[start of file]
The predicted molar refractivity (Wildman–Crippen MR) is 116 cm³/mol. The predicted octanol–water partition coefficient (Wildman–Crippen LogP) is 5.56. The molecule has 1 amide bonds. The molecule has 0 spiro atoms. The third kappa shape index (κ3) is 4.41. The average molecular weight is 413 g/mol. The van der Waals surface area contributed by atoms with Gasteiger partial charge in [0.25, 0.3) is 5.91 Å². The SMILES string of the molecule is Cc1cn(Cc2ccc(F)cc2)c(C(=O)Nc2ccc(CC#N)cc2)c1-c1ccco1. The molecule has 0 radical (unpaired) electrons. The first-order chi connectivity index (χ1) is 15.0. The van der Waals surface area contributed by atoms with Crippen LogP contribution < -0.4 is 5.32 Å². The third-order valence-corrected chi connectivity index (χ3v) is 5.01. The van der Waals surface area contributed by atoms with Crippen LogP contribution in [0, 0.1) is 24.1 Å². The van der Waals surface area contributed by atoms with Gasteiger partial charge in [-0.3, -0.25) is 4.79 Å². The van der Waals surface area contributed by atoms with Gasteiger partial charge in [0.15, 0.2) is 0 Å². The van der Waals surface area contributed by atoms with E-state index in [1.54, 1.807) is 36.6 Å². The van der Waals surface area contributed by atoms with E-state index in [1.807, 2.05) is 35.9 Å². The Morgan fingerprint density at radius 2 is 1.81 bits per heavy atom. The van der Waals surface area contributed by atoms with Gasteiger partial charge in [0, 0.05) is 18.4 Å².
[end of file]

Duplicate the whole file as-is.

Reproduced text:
The predicted molar refractivity (Wildman–Crippen MR) is 116 cm³/mol. The predicted octanol–water partition coefficient (Wildman–Crippen LogP) is 5.56. The molecule has 1 amide bonds. The molecule has 0 spiro atoms. The third kappa shape index (κ3) is 4.41. The average molecular weight is 413 g/mol. The van der Waals surface area contributed by atoms with Gasteiger partial charge in [0.25, 0.3) is 5.91 Å². The SMILES string of the molecule is Cc1cn(Cc2ccc(F)cc2)c(C(=O)Nc2ccc(CC#N)cc2)c1-c1ccco1. The molecule has 0 radical (unpaired) electrons. The first-order chi connectivity index (χ1) is 15.0. The van der Waals surface area contributed by atoms with Crippen LogP contribution < -0.4 is 5.32 Å². The third-order valence-corrected chi connectivity index (χ3v) is 5.01. The van der Waals surface area contributed by atoms with Crippen LogP contribution in [0, 0.1) is 24.1 Å². The van der Waals surface area contributed by atoms with Gasteiger partial charge in [-0.3, -0.25) is 4.79 Å². The van der Waals surface area contributed by atoms with Gasteiger partial charge in [0.15, 0.2) is 0 Å². The van der Waals surface area contributed by atoms with E-state index in [1.54, 1.807) is 36.6 Å². The van der Waals surface area contributed by atoms with E-state index in [1.807, 2.05) is 35.9 Å². The Morgan fingerprint density at radius 2 is 1.81 bits per heavy atom. The van der Waals surface area contributed by atoms with Gasteiger partial charge in [0, 0.05) is 18.4 Å².